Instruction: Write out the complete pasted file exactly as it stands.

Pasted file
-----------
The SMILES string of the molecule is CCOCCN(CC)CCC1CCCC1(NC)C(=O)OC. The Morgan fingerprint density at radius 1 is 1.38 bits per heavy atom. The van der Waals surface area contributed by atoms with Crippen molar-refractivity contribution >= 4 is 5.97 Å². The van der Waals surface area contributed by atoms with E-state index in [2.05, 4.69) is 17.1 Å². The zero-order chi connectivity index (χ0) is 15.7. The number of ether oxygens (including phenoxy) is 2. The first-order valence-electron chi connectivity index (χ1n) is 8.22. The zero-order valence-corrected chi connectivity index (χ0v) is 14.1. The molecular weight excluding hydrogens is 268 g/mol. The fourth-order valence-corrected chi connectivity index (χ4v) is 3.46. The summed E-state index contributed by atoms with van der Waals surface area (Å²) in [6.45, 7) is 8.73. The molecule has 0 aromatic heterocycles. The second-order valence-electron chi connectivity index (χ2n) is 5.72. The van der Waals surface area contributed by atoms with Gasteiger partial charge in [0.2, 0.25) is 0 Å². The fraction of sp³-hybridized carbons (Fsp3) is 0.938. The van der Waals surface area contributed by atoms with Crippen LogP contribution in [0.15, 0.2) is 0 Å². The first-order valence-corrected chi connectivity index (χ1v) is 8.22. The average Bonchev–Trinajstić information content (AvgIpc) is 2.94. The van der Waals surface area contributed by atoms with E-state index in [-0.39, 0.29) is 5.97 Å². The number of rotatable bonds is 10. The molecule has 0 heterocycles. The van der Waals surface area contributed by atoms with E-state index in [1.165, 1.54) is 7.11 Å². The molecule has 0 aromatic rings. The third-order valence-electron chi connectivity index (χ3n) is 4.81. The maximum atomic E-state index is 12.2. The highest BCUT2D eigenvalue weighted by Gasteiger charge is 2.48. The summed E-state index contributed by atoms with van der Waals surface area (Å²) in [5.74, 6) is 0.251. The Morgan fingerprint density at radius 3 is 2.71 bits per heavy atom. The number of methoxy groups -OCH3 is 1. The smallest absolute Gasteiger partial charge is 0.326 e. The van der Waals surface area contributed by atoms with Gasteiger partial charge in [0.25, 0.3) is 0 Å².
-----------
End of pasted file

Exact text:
The SMILES string of the molecule is CCOCCN(CC)CCC1CCCC1(NC)C(=O)OC. The Morgan fingerprint density at radius 1 is 1.38 bits per heavy atom. The van der Waals surface area contributed by atoms with Crippen molar-refractivity contribution >= 4 is 5.97 Å². The van der Waals surface area contributed by atoms with E-state index in [2.05, 4.69) is 17.1 Å². The zero-order chi connectivity index (χ0) is 15.7. The number of ether oxygens (including phenoxy) is 2. The first-order valence-electron chi connectivity index (χ1n) is 8.22. The zero-order valence-corrected chi connectivity index (χ0v) is 14.1. The molecular weight excluding hydrogens is 268 g/mol. The fourth-order valence-corrected chi connectivity index (χ4v) is 3.46. The summed E-state index contributed by atoms with van der Waals surface area (Å²) in [6.45, 7) is 8.73. The molecule has 0 aromatic heterocycles. The second-order valence-electron chi connectivity index (χ2n) is 5.72. The van der Waals surface area contributed by atoms with Gasteiger partial charge in [0.2, 0.25) is 0 Å². The fraction of sp³-hybridized carbons (Fsp3) is 0.938. The van der Waals surface area contributed by atoms with Crippen LogP contribution in [0.15, 0.2) is 0 Å². The first-order valence-corrected chi connectivity index (χ1v) is 8.22. The average Bonchev–Trinajstić information content (AvgIpc) is 2.94. The van der Waals surface area contributed by atoms with E-state index in [-0.39, 0.29) is 5.97 Å². The number of rotatable bonds is 10. The molecule has 0 heterocycles. The van der Waals surface area contributed by atoms with E-state index in [1.165, 1.54) is 7.11 Å². The molecule has 0 aromatic rings. The third-order valence-electron chi connectivity index (χ3n) is 4.81. The maximum atomic E-state index is 12.2. The highest BCUT2D eigenvalue weighted by Gasteiger charge is 2.48. The summed E-state index contributed by atoms with van der Waals surface area (Å²) in [5.74, 6) is 0.251. The Morgan fingerprint density at radius 3 is 2.71 bits per heavy atom. The number of methoxy groups -OCH3 is 1. The smallest absolute Gasteiger partial charge is 0.326 e. The van der Waals surface area contributed by atoms with Gasteiger partial charge in [0.25, 0.3) is 0 Å².